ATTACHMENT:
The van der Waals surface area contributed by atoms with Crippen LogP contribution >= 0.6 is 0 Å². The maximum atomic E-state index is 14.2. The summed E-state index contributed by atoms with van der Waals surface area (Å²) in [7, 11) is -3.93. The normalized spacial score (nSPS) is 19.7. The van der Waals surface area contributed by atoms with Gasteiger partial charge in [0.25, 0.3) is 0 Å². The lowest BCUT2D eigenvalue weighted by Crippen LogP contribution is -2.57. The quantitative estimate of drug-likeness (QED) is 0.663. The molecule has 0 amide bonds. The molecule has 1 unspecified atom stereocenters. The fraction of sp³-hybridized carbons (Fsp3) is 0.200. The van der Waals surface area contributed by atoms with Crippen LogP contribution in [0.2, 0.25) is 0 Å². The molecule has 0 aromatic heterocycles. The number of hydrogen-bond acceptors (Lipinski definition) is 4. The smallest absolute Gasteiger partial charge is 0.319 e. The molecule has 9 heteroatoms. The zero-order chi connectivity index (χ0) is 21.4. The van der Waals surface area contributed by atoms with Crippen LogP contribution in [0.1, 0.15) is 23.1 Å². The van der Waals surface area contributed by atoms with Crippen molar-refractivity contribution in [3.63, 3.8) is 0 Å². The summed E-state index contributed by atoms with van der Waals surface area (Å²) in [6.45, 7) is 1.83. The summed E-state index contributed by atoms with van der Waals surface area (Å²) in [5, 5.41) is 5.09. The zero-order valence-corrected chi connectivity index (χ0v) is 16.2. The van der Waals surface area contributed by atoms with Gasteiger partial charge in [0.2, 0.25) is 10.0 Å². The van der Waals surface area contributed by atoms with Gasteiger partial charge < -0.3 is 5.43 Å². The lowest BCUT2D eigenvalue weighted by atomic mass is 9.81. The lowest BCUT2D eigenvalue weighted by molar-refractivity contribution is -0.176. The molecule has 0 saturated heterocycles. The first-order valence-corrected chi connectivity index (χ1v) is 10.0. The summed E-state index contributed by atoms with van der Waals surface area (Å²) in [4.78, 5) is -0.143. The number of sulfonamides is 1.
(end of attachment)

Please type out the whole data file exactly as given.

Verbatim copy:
The van der Waals surface area contributed by atoms with Crippen LogP contribution >= 0.6 is 0 Å². The maximum atomic E-state index is 14.2. The summed E-state index contributed by atoms with van der Waals surface area (Å²) in [7, 11) is -3.93. The normalized spacial score (nSPS) is 19.7. The van der Waals surface area contributed by atoms with Gasteiger partial charge in [0.25, 0.3) is 0 Å². The lowest BCUT2D eigenvalue weighted by Crippen LogP contribution is -2.57. The quantitative estimate of drug-likeness (QED) is 0.663. The molecule has 0 amide bonds. The molecule has 1 unspecified atom stereocenters. The fraction of sp³-hybridized carbons (Fsp3) is 0.200. The van der Waals surface area contributed by atoms with Crippen LogP contribution in [0.2, 0.25) is 0 Å². The molecule has 0 aromatic heterocycles. The number of hydrogen-bond acceptors (Lipinski definition) is 4. The smallest absolute Gasteiger partial charge is 0.319 e. The molecule has 9 heteroatoms. The zero-order chi connectivity index (χ0) is 21.4. The van der Waals surface area contributed by atoms with Crippen LogP contribution in [0.1, 0.15) is 23.1 Å². The van der Waals surface area contributed by atoms with Crippen molar-refractivity contribution in [3.63, 3.8) is 0 Å². The summed E-state index contributed by atoms with van der Waals surface area (Å²) in [6.45, 7) is 1.83. The summed E-state index contributed by atoms with van der Waals surface area (Å²) in [5, 5.41) is 5.09. The zero-order valence-corrected chi connectivity index (χ0v) is 16.2. The van der Waals surface area contributed by atoms with Gasteiger partial charge in [0.2, 0.25) is 10.0 Å². The van der Waals surface area contributed by atoms with Gasteiger partial charge < -0.3 is 5.43 Å². The lowest BCUT2D eigenvalue weighted by atomic mass is 9.81. The lowest BCUT2D eigenvalue weighted by molar-refractivity contribution is -0.176. The molecule has 0 saturated heterocycles. The first-order valence-corrected chi connectivity index (χ1v) is 10.0. The summed E-state index contributed by atoms with van der Waals surface area (Å²) in [4.78, 5) is -0.143. The number of sulfonamides is 1.